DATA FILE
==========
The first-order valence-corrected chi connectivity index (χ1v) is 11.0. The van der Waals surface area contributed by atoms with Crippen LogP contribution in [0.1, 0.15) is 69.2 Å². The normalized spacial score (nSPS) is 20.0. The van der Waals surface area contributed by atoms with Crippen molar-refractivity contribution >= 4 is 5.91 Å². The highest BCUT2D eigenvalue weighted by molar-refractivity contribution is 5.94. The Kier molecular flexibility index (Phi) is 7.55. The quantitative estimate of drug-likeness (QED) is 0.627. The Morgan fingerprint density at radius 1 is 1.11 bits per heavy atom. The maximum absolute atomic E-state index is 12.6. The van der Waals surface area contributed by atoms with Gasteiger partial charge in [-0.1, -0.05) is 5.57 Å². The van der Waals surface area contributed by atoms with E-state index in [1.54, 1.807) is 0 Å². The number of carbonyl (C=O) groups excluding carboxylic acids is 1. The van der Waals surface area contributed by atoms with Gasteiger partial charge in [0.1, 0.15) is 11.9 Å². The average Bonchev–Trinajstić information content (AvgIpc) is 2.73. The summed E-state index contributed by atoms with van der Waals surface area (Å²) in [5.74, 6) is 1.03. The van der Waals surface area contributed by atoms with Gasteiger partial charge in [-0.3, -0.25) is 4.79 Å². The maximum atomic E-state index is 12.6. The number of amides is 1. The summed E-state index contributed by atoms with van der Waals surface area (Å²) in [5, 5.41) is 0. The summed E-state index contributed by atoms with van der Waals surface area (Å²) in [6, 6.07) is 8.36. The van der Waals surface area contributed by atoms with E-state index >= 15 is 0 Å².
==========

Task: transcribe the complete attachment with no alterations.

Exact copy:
The first-order valence-corrected chi connectivity index (χ1v) is 11.0. The van der Waals surface area contributed by atoms with Crippen LogP contribution in [0.1, 0.15) is 69.2 Å². The normalized spacial score (nSPS) is 20.0. The van der Waals surface area contributed by atoms with Crippen molar-refractivity contribution >= 4 is 5.91 Å². The highest BCUT2D eigenvalue weighted by molar-refractivity contribution is 5.94. The Kier molecular flexibility index (Phi) is 7.55. The quantitative estimate of drug-likeness (QED) is 0.627. The Morgan fingerprint density at radius 1 is 1.11 bits per heavy atom. The maximum absolute atomic E-state index is 12.6. The van der Waals surface area contributed by atoms with Gasteiger partial charge in [-0.1, -0.05) is 5.57 Å². The van der Waals surface area contributed by atoms with E-state index in [1.54, 1.807) is 0 Å². The number of carbonyl (C=O) groups excluding carboxylic acids is 1. The van der Waals surface area contributed by atoms with Gasteiger partial charge in [0.1, 0.15) is 11.9 Å². The average Bonchev–Trinajstić information content (AvgIpc) is 2.73. The summed E-state index contributed by atoms with van der Waals surface area (Å²) in [5.74, 6) is 1.03. The van der Waals surface area contributed by atoms with Gasteiger partial charge in [-0.3, -0.25) is 4.79 Å². The maximum atomic E-state index is 12.6. The number of amides is 1. The summed E-state index contributed by atoms with van der Waals surface area (Å²) in [5, 5.41) is 0. The summed E-state index contributed by atoms with van der Waals surface area (Å²) in [6, 6.07) is 8.36. The van der Waals surface area contributed by atoms with E-state index >= 15 is 0 Å².